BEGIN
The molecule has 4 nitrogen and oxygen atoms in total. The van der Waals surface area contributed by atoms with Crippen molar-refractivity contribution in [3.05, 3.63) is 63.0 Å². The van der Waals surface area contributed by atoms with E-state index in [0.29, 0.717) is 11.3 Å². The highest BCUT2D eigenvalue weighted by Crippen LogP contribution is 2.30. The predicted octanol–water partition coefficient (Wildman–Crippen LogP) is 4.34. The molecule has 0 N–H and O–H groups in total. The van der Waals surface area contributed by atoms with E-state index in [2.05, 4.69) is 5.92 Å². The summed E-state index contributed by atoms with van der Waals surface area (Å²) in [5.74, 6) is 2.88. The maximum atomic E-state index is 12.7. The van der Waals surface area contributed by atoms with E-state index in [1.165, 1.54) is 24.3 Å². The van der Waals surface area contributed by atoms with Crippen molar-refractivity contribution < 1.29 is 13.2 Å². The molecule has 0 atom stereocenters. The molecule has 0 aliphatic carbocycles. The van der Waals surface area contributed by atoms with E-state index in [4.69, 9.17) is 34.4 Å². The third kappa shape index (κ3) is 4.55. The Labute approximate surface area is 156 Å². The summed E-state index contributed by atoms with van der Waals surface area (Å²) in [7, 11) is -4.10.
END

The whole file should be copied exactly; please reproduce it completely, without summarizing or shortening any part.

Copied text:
The molecule has 4 nitrogen and oxygen atoms in total. The van der Waals surface area contributed by atoms with Crippen molar-refractivity contribution in [3.05, 3.63) is 63.0 Å². The van der Waals surface area contributed by atoms with E-state index in [0.29, 0.717) is 11.3 Å². The highest BCUT2D eigenvalue weighted by Crippen LogP contribution is 2.30. The predicted octanol–water partition coefficient (Wildman–Crippen LogP) is 4.34. The molecule has 0 N–H and O–H groups in total. The van der Waals surface area contributed by atoms with E-state index in [2.05, 4.69) is 5.92 Å². The summed E-state index contributed by atoms with van der Waals surface area (Å²) in [5.74, 6) is 2.88. The maximum atomic E-state index is 12.7. The van der Waals surface area contributed by atoms with E-state index in [1.165, 1.54) is 24.3 Å². The van der Waals surface area contributed by atoms with Crippen molar-refractivity contribution < 1.29 is 13.2 Å². The molecule has 0 atom stereocenters. The molecule has 0 aliphatic carbocycles. The van der Waals surface area contributed by atoms with E-state index in [4.69, 9.17) is 34.4 Å². The third kappa shape index (κ3) is 4.55. The Labute approximate surface area is 156 Å². The summed E-state index contributed by atoms with van der Waals surface area (Å²) in [7, 11) is -4.10.